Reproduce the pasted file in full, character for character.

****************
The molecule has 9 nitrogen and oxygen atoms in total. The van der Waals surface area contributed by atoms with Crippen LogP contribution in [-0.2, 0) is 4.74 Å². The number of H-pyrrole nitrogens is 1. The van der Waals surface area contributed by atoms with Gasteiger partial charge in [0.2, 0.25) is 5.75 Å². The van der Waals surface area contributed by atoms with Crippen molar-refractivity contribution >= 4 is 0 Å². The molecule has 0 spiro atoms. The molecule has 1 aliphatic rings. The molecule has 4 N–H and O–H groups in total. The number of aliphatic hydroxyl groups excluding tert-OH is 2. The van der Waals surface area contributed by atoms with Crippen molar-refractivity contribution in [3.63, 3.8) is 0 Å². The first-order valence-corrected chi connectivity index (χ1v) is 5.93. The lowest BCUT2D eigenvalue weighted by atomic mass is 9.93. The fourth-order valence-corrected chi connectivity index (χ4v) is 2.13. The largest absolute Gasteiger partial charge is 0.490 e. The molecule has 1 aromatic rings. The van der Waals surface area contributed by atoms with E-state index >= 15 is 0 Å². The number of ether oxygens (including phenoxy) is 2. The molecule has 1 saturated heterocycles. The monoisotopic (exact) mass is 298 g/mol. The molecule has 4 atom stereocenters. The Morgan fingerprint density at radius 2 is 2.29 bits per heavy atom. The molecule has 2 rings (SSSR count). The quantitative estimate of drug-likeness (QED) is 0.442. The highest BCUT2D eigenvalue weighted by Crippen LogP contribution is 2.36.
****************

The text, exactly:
The molecule has 9 nitrogen and oxygen atoms in total. The van der Waals surface area contributed by atoms with Crippen LogP contribution in [-0.2, 0) is 4.74 Å². The number of H-pyrrole nitrogens is 1. The van der Waals surface area contributed by atoms with Gasteiger partial charge in [0.2, 0.25) is 5.75 Å². The van der Waals surface area contributed by atoms with Crippen molar-refractivity contribution >= 4 is 0 Å². The molecule has 0 spiro atoms. The molecule has 1 aliphatic rings. The molecule has 4 N–H and O–H groups in total. The number of aliphatic hydroxyl groups excluding tert-OH is 2. The van der Waals surface area contributed by atoms with Crippen molar-refractivity contribution in [3.63, 3.8) is 0 Å². The first-order valence-corrected chi connectivity index (χ1v) is 5.93. The lowest BCUT2D eigenvalue weighted by atomic mass is 9.93. The fourth-order valence-corrected chi connectivity index (χ4v) is 2.13. The largest absolute Gasteiger partial charge is 0.490 e. The molecule has 1 aromatic rings. The van der Waals surface area contributed by atoms with E-state index >= 15 is 0 Å². The number of ether oxygens (including phenoxy) is 2. The molecule has 1 saturated heterocycles. The monoisotopic (exact) mass is 298 g/mol. The molecule has 4 atom stereocenters. The Morgan fingerprint density at radius 2 is 2.29 bits per heavy atom. The molecule has 2 rings (SSSR count). The quantitative estimate of drug-likeness (QED) is 0.442. The highest BCUT2D eigenvalue weighted by Crippen LogP contribution is 2.36.